Tuesday, March 25, 2014

Action needed as NYS budget approval nears

Last week (March 20) Dr. Rick Timbs, the Executive Director of the Statewide School Finance Consortium, and I were guests on The Capitol PressRoom with correspondent Susan Arbetter. (Click here link to listen to the program) [Note: interview begins approx. 23 minutes into recording]

Dr. Timbs and I were invited to react to several factors proposed by state leaders that impact funding for local education, including state aid, the Gap Elimination Adjustment (GEA), charter schools and a property tax “freeze” as the clock ticks down, and the governor and legislators continue to negotiate a deal on the state’s budget.


Legislative budget proposals

This month, both houses of the Legislature presented separate budget bills that will be amended before a state budget is finalized on April 1. Each plan has its merits—and its flaws. Both proposals include more funding for education than the governor’s executive budget, which is heartening. 

The Assembly’s bill calls for an increase in Foundation Aid—this is basic operating aid for schools that has essentially decreased or remained flat for the past several years, even as operational costs have continued to soar. The Senate’s budget proposal offers no additional Foundation Aid; it does, however, restore more GEA funding than what the governor and the Assembly have proposed—and the Senate plan promises to phase out the GEA entirely in two years.

School leaders across the state, including me, have been pleading with state leaders to end the GEA, which has systematically been diminishing our ability to provide a high-quality education to all New York students—regardless of zip code. Now that state’s economy is on the upswing and Governor Cuomo has declared the state has a surplus, that funding should rightfully be returned to the schools, which have helped shouldered the brunt of the state’s economic crisis during the past four years. (Read my February blog for an explanation of the effects the GEA on Watervliet schools, or download WCSD's GEA infographic)


Major concerns persist

Still neither the Assembly’s nor the Senate’s plans appropriately address the dire and imminent fiscal challenges our school district faces; in fact, the Senate’s proposal contains some troubling recommendations, including an increase in funding to charter schools and a permanent property tax freeze.

I take issue with the Senate’s resolution that would increase funding to charter schools. Some may wonder why a proponent of education would be opposed to this. Simply put, like the GEA, charter schools siphon much-needed funding away from our public schools; and yet, charters are not held to the same level of accountability as public school districts.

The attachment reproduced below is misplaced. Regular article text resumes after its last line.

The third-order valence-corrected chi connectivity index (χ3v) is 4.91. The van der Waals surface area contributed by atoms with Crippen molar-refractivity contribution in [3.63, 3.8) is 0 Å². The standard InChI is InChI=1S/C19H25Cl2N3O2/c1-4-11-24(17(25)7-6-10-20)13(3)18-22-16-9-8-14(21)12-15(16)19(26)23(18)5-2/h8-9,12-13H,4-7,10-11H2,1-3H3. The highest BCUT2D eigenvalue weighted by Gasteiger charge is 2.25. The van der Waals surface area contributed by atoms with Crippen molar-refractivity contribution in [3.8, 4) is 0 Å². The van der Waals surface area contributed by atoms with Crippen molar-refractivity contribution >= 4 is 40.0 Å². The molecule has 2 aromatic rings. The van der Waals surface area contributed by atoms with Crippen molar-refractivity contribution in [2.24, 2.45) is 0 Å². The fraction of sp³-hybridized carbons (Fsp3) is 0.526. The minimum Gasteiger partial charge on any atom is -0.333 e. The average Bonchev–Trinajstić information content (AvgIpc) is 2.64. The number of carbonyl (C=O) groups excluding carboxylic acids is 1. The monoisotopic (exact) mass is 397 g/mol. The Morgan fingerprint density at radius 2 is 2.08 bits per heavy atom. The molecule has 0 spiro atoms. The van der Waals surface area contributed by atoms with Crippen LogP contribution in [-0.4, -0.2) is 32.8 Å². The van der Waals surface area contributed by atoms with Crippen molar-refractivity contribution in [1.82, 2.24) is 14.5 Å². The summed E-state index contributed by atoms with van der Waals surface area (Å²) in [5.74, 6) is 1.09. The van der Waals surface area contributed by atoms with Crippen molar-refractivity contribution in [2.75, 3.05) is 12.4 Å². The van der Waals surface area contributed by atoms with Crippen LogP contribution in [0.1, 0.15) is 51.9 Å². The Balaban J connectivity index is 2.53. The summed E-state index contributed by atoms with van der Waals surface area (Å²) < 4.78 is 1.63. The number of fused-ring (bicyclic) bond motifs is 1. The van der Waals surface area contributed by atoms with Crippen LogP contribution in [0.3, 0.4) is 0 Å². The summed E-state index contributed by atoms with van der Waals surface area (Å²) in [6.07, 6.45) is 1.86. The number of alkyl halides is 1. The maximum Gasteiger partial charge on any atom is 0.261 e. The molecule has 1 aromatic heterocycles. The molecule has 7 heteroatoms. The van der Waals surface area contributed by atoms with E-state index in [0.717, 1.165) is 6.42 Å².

Others may question why this matters, since there are no charter schools within the City of Watervliet. While that is true, several charters exist in our neighboring cities of Albany and Troy, and by law, parents may apply to send their children to a charter school, if one is located within a specific distance of their resident school district. When a Watervliet parent enrolls a child in a charter school, the district must pay “tuition” to the charter. At present, our district pays tuition of $9,400 per student. This year 38 students are enrolled in charter schools, which results in nearly $360,000 in aid being diverted from our district directly to those other schools.

I also am deeply concerned about the devastating consequences that would result from a tax cap freeze, proposed in one form or other by the governor and the Senate, and which the Senate wants to make permanent. Dr. Timbs, a leading expert on school finance, predicts that a property tax freeze will only benefit more affluent communities in the state, and continue to shortchange the low-wealth, high-needs schools like Watervliet. (Read more about how the NYS Senate Budget Resolution will harm children)

During our Capitol PressRoom appearance, Dr. Timbs hit on an important point. He said that state officials have failed to live up to their “constitutional obligation to provide an adequate education for New York's students.”


With clock ticking ... Time is of the essence

The disparity between small city high-needs school districts and wealthier, low-to-average-needs schools is significant. As this gap widens, we are able to offer fewer programs and less opportunities for our students.

If this alarms you—TAKE ACTION NOW before the state adopts it budget! Call, email or Tweet our elected officials! Post messages on your FaceBook page to share with friends. We must do whatever it takes to offer our students the education they deserve!